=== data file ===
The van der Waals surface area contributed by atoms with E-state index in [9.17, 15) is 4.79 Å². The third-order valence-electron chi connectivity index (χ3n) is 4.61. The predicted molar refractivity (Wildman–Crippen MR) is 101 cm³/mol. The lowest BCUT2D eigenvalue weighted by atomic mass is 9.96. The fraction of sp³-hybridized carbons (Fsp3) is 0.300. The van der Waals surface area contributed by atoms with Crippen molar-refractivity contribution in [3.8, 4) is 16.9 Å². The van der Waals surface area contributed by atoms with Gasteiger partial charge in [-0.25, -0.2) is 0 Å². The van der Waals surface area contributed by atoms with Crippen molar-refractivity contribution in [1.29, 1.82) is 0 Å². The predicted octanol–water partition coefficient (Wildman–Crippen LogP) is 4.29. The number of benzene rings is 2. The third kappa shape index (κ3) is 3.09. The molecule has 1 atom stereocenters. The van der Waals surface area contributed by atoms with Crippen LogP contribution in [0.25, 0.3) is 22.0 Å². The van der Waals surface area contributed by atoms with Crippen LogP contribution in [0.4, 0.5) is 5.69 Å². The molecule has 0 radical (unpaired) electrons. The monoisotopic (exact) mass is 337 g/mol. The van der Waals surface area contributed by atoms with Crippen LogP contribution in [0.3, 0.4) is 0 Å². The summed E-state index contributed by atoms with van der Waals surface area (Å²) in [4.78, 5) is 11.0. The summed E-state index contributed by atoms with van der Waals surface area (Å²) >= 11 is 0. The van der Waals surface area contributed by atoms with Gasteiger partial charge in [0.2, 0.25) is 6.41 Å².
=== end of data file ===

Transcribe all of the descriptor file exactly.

The van der Waals surface area contributed by atoms with E-state index in [9.17, 15) is 4.79 Å². The third-order valence-electron chi connectivity index (χ3n) is 4.61. The predicted molar refractivity (Wildman–Crippen MR) is 101 cm³/mol. The lowest BCUT2D eigenvalue weighted by atomic mass is 9.96. The fraction of sp³-hybridized carbons (Fsp3) is 0.300. The van der Waals surface area contributed by atoms with Crippen molar-refractivity contribution in [3.8, 4) is 16.9 Å². The van der Waals surface area contributed by atoms with Gasteiger partial charge in [-0.25, -0.2) is 0 Å². The van der Waals surface area contributed by atoms with Crippen molar-refractivity contribution in [1.29, 1.82) is 0 Å². The predicted octanol–water partition coefficient (Wildman–Crippen LogP) is 4.29. The number of benzene rings is 2. The third kappa shape index (κ3) is 3.09. The molecule has 1 atom stereocenters. The van der Waals surface area contributed by atoms with Crippen LogP contribution in [0.25, 0.3) is 22.0 Å². The van der Waals surface area contributed by atoms with Crippen LogP contribution in [0.4, 0.5) is 5.69 Å². The molecule has 0 radical (unpaired) electrons. The monoisotopic (exact) mass is 337 g/mol. The van der Waals surface area contributed by atoms with Crippen LogP contribution in [0.3, 0.4) is 0 Å². The summed E-state index contributed by atoms with van der Waals surface area (Å²) in [4.78, 5) is 11.0. The summed E-state index contributed by atoms with van der Waals surface area (Å²) >= 11 is 0. The van der Waals surface area contributed by atoms with Gasteiger partial charge in [0.2, 0.25) is 6.41 Å².